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  1. Hernando

Tuning in to Hernando government TV? Thank these guys.

CHRIS URSO | Times Video Production Manager Rick Foti, top, speaks with video assistant John Cancel during a Hernando County Board of County Commission meeting on Oct. 23 in Brooksville. Foti runs Hernando County Broadcasting and produces over 300 shows a year.
Published Nov. 17, 2018

BROOKSVILLE — John Cancel flicked his eyes between the fuzzed-out faces on the analogue TV screens in front of him.

Then he noticed that one feed was in black and white, not color.

"Hey, Rick," he yelled. Rick Foti trotted in from another room. A few button presses and knob twists later, and the problem disappeared.

Real-time tweaks like that are familiar to Foti and Cancel. They run Hernando County Government Broadcasting, the 24-hour cable channel that covers every meeting at the county center in Brooksville and produces public service shows, too.

Foti is the manager; Cancel is his assistant.

The two work jobs that are full of endless little issues, reliable-but-outdated equipment and behind-the-scenes effort. But they take it on for a greater goal: bringing government to the people.

"I want people to know that they can turn the channel on or look at the webpage and see and understand for themselves what's going on — and what went on," Foti said.

• • •

What goes into broadcasting a county government meeting?

On the day of that black-and-white feed debacle, Cancel, 39, explained it to a new volunteer. They were sitting in front of 10 monitors, flanked by sound and camera controls.

Each monitor showed the view of a camera in the commission chamber. As people took turns speaking, whoever was at the broadcast helm had to cycle between feeds with a controller.

Cancel is good at switching shots without looking. He can tell who is speaking and knows which camera is pointed at which seat.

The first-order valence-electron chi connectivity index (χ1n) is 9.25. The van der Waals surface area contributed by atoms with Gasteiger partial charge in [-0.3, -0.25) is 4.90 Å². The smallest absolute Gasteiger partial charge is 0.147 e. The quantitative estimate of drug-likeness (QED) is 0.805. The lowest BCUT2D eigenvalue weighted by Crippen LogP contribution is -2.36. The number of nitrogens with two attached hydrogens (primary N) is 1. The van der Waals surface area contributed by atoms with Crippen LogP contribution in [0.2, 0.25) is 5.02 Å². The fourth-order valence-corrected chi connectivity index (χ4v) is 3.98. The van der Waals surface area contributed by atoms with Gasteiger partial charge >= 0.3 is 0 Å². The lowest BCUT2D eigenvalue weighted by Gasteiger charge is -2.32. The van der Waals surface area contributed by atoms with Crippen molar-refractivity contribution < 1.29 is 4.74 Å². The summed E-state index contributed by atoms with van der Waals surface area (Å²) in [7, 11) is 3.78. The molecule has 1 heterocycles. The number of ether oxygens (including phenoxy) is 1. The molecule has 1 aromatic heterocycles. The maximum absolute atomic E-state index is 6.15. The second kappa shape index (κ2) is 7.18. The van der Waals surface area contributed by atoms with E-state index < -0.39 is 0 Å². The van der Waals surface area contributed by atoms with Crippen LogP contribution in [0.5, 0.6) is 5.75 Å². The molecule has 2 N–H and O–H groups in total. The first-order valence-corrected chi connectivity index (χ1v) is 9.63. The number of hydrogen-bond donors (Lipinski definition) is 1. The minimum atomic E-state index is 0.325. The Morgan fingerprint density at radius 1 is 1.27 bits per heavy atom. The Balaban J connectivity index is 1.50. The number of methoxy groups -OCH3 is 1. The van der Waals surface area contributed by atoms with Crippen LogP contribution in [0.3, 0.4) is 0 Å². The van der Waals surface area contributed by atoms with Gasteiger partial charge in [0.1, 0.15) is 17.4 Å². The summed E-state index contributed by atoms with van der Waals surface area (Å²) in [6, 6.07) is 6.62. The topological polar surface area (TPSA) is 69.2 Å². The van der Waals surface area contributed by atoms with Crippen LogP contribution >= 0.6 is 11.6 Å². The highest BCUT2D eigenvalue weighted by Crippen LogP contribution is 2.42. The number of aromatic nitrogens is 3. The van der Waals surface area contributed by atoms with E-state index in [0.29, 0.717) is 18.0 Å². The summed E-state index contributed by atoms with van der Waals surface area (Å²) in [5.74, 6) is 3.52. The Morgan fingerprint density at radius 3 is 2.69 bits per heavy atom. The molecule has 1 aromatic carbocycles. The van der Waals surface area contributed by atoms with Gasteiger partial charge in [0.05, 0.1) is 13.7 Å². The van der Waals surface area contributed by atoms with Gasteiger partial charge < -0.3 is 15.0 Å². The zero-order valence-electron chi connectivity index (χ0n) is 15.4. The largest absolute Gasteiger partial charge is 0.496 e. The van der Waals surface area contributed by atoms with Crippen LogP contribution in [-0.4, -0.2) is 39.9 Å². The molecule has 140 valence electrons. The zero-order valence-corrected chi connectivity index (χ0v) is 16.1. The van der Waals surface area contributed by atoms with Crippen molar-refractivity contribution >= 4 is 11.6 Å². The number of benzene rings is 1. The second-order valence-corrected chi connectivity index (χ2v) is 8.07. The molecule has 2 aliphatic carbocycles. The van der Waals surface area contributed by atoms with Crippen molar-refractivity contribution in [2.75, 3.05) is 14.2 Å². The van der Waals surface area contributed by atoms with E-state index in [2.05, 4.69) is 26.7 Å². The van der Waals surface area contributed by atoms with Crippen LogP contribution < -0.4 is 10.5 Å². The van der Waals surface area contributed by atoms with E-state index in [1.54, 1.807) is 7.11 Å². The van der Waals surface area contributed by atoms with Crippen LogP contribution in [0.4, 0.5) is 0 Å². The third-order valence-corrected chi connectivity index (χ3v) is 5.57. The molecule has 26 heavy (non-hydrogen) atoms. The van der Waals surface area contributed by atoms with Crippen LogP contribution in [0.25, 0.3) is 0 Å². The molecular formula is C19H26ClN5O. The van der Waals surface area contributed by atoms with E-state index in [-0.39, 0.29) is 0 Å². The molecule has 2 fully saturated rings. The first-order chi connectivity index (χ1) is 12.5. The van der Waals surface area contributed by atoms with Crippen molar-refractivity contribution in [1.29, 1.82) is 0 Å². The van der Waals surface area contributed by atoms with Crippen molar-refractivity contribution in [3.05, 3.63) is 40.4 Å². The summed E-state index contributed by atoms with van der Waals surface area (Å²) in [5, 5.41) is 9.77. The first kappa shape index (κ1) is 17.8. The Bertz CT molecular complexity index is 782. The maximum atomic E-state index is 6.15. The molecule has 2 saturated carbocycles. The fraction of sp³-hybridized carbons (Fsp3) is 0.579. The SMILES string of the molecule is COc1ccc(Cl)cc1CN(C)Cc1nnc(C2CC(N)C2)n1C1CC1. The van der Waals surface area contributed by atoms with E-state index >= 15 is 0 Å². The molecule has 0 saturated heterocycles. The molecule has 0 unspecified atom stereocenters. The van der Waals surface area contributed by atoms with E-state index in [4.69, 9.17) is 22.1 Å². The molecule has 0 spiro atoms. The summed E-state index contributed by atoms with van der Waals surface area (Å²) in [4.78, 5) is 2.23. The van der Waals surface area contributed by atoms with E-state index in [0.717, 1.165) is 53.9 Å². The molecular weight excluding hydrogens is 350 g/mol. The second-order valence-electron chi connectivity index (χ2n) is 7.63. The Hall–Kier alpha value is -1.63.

That lets him capture conversations without much lag time and frees him to queue graphics to display over the video stream — banners that tell viewers what officials are discussing.

He has to make adjustments, too. Sometimes a camera is zoomed too closely. A speaker may talk too loudly, distorting the sound from the microphone, and Cancel must level the volume.

"It's like a tennis match," he said.

Cancel and the volunteer watched emotional officials as they cut off a resident's housing support. They watched as a man and his grandson realized they would need to scramble for a place to live.

"Sometimes this job is tough, man," Cancel said. "You hear some really crazy stuff."

He kept referencing a camera technique that sounded more like a mantra: "If all else fails, and something were to happen, always go to the wide shot."

That's the camera in the back of the room, showing the whole scene. When there's a lull in the conversation, or an outburst or other crisis, it's what Cancel and Foti fall back on.

• • •

Hernando Broadcasting as we know it started in 1998, after the Board of Commissioners asked Foti to get a full-time, independent channel off the ground.

Before that, the board shared a channel with the county school district and had only one camera — that wide shot.

"I had $64,000 to work with," the 62-year-old said. "That included my salary, and they said (let's broadcast) full time."

The former TV cameraman cobbled together equipment and reached a distribution deal with Spectrum, formerly Time Warner Cable.

He started filling the channel with programs — shows like "Veterans Voice" to highlight locals.

He and Cancel produce 10 to 20 shows a year, with about 300 episodes total. Since 2009, the shows have played on TV and also online. A new show was set to debut this week: "Issues and Answers," hosted by Deputy County Administrator Jeff Rogers.

"HCGB helps us make county government more transparent," County Administrator Leonard Sossamon said in a statement to the Tampa Bay Times. "Live coverage and video archives of County Commission, Planning and Zoning ... and other local government meetings help people understand the issues that are coming before their elected and appointed officials and what decisions were made."

Foti explained his mission as fulfilling expectations.

"It's the same as if you went home to watch the news," he said. "My job is to get it there and to get it there without (editing)it."

The hours can grow long, and bugs like a TV drifting out of color continue, but Foti doesn't complain. He thinks people underestimate how much effort goes into TV programming, but he doesn't mind the lack of attention.

"When they don't recognize anything I did," he said, "I did a great job."

Contact Justin Trombly at jtrombly@tampabay.com. Follow @JustinTrombly.

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